Welcome Home

curated by Jeroen Stevens

Jeroen Stevens, 'Housing is a Human Right', protest rally against the prison-to-shelter pipeline, marching from the Manhattan Detention Complex known as the 'Tombs' to Bellevue Men's Shelter on 30th Street, August 19, 2021
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Revolving doors between mass incarceration and homelessness are wracking black American communities. More than half of New York's adult black men are currently under correctional control ' in prison or jail, on probation or parole. Allegedly 'free', but labeled as 'felons' for life, formerly incarcerated remain barred from mainstream society. Regardless of having 'done their time', survivors of correctional custody are almost ten times more likely as their fellow citizens to find themselves homeless. For former 'inmates', 'no home' all too often entails not only 'no house', but also no employment, no vote, no education, no public welfare, and even no food stamps. In turn, rampant criminalization of homelessness increases their risk of ending up again behind bars. Rooted in systemic inequality, this revolving door between incarceration and homelessness masks one of the world's most sophisticated racial segregation doctrines.

The Welcome Home exhibition convenes homeless New Yorkers who were formerly incarcerated and now mobilize art as a radically transformative tool for overcoming trauma among returning citizens. Using photography, poetry, painting, performance, and plastic art, the exhibition interrogates the intersection of incarceration, homelessness and social justice, questioning the barriers that deter former prisoners from finding home. Anchored in lived experience and self-representation, the expo is led by those usually muted, deemed as victims to be salvaged, infants to be patronized, addicts to be redressed, vagrants to be avoided, culprits of their own destitution. Welcome Home claims the art gallery as a pedestal for New Yorkers directly impacted by the mass-incarceration and homeless shelter complex to display and debate the city they encounter upon coming home.

Five participating artists interlace art and activism. Upon release, A.A. found refuge in the leaky attic of a Harlem community church. He now gathers a yearly cohort of former convicts. Amalgamating theatre, drumming, plastic art, and storytelling allows them to confront the social and psychological harm inherited from prison life in a bewildering collective rite of passage. Bullied and abased since his early childhood because of facial deformity and autism, F.G. was battered by the war on drugs as he sought to make a living in New York. As a social justice movement leader, he became a prolific poet, speechwriter and graphic designer. Classified as mentally deranged, G.F. was housed on Ward?s Island mental asylum after circling in and out the American prison system for twenty-three years. With breathtaking paintings, he explores the aesthetic transition from stigmatization towards rehumanization. I.L. fled imprisonment in Egypt and stranded as a homeless transgender women in New York. As a protest leader, she deploys performance art to oppose transgender misogyny and police violence. B.B. is a homeless former ?inmate? fighting the demeaning nature of imprisonment through comedy and satire. Together, the provocative work of these artists will radically question the decrepitude of American social justice and speculate on alternative pathways forward.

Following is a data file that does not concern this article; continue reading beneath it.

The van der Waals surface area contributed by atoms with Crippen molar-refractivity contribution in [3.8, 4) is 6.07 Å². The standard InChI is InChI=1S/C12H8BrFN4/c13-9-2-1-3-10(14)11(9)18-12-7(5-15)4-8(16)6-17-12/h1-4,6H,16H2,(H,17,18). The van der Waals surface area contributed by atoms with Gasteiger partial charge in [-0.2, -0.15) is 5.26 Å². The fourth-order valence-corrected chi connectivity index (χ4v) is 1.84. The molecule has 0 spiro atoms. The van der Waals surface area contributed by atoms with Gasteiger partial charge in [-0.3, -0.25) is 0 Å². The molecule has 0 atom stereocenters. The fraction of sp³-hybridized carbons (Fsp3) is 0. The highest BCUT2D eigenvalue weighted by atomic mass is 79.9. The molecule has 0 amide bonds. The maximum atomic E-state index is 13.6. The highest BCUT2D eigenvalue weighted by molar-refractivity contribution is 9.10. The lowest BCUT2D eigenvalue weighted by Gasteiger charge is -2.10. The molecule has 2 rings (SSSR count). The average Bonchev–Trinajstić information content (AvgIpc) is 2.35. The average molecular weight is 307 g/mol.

*The text above was submitted to apexart's 2023-24 NYC Open Call, and rated by over 700 jurors. Any specific artists mentioned are unconfirmed and subject to change.
Jeroen Stevens is an architect and urbanist currently engaged as post-doctoral fellow at the KU Leuven in Belgium. Interlacing urbanism and ethnography his research and teaching are contingent on collaboration with social movements that push the frontiers of struggles for justice and housing rights in cities as São Paulo, Brussels and New York.

apexart’s program supporters past and present include the National Endowment for the Arts, Milton and Sally Avery Arts Foundation, the Kettering Family Foundation, the Buhl Foundation, The Martin and Rebecca Eisenberg Foundation, Bloomberg Philanthropies, Spencer Brownstone, the Kenneth A. Cowin Foundation, Epstein Teicher Philanthropies, The Greenwich Collection Ltd., William Talbott Hillman Foundation/Affirmation Arts Fund, the Fifth Floor Foundation, the Consulate General of Israel in New York, The Puffin Foundation, the Trust for Mutual Understanding, The Andy Warhol Foundation for the Visual Arts, and public funds from the New York City Department of Cultural Affairs in partnership with the City Council, public funds from Creative Engagement, supported by the New York State Council on the Arts with the support of the Governor and administered by LMCC, funds from NYSCA Electronic Media/Film in Partnership with Wave Farm: Media Arts Assistance Fund, with the support of the Office of the Governor and the New York State Legislature, as well as the New York State Council on the Arts with the support of Governor Kathy Hochul and the New York State Legislature.